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Robert Lazu Kmita | Remnant Columnist, Romania

Just as our bodies need sleep to recover our strength and fulfill our daily duties, our souls also need rest. One of the most pleasant forms of obtaining such rest is through play. When cultivated in a manner appropriate to Christian life, games can not only be refreshing but also educational. Aware of the importance of such forms of relaxation, Saint Thomas Aquinas dedicated an entire article to them in the Summa Theologica (II-II, Q. 168, art. 2). Here, he outlines the three basic rules for the proper formation of Christian discernment regarding games:

“The first and chief is that the pleasure in question should not be sought in indecent or injurious deeds or words. (...) Another thing to be observed is that one lose not the balance of one’s mind altogether. (...) Thirdly, we must be careful, as in all other human actions, to conform ourselves to persons, time, and place, and take due account of other circumstances, so that our fun ‘befit the hour and the man,’ as Tully says.”[i]

Respecting these principles, we can then enjoy the hours of merriment offered by those well-chosen games. Even more so now, during the sacred Christmas holiday season, the winter vacation encourages us to engage in various activities aimed at enhancing our joy. In the following, I suggest a few games – some simpler, others more sophisticated – that truly can provide rest for our souls.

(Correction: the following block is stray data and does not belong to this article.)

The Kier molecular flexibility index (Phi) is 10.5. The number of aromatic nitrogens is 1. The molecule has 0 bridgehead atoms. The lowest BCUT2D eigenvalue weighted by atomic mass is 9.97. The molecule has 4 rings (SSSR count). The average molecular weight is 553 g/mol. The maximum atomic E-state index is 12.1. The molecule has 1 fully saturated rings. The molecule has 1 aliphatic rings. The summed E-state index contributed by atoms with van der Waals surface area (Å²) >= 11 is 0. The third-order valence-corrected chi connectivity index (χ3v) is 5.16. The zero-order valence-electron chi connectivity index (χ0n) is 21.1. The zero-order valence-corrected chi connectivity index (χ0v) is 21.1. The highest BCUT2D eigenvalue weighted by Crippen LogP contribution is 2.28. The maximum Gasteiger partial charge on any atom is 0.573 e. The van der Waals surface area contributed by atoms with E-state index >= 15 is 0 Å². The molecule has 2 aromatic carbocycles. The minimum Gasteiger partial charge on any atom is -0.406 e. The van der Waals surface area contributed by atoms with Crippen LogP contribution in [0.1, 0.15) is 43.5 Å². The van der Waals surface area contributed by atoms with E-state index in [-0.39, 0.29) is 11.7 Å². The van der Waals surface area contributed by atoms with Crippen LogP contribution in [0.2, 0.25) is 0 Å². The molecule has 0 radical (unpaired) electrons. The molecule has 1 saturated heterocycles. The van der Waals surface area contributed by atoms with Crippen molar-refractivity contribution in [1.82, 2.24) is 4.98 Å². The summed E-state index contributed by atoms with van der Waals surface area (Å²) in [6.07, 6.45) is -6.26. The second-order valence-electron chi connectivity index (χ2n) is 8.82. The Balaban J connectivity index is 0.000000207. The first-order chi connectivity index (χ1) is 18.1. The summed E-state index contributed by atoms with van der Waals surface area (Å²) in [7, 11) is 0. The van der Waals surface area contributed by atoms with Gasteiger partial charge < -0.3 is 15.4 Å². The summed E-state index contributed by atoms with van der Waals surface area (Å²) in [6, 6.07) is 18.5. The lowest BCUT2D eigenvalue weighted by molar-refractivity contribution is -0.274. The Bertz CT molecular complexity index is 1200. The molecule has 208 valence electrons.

After my article about movies, I have already been warned: it is impossible to encompass in such a piece all those remarkable creations that deserve to be highlighted. That doesn’t stop me from asking you to do so in your comments (hoping that in the future I will also write about all the omitted creations). Inevitably, subjectivity plays an important role in determining the titles worth noting. However, to limit it, I will write about animated cartoons using a concrete criterion, resulting from the answer to the following question: which are those cartoons that both we – the parents – and our seven children have constantly revisited over the years?

The General (1926)

This silent movie is an absolute hidden gem. Probably Buster Keaton’s best film, The General is an action film with cleverly mixed doses of romance and comedy. Set during the American Civil War, the film centers on a train engineer named John Gray (interpreted by Buster Keaton) who tries to enlist in the Confederate Army but is turned down because the military thinks he would be more valuable to the war effort if he keeps his current job as a mechanic. Both his family and his fiancée misunderstand and consider him a coward, refusing to talk to him until he is in uniform. However, the hero will have the chance to prove his bravery and courage when his engine is stolen by some Northern spies, with his fiancée accidentally kidnapped along with the stolen locomotive (which is called “The General”). John Gray will start chasing, first on foot, then with a trolley, and finally with another engine, to free his fiancée – and “The General” (his locomotive).

Was it a gigantic crocodile? Or perhaps a whale? But what if it was a dragon? Or, who knows, maybe a gigantic sea serpent? As you probably anticipated, all these questions with uncertain answers refer to another rare creature described in the pages of the Bible: Leviathan.

Part Two (Part 1 is Here)

An unpleasant surprise. The third appearance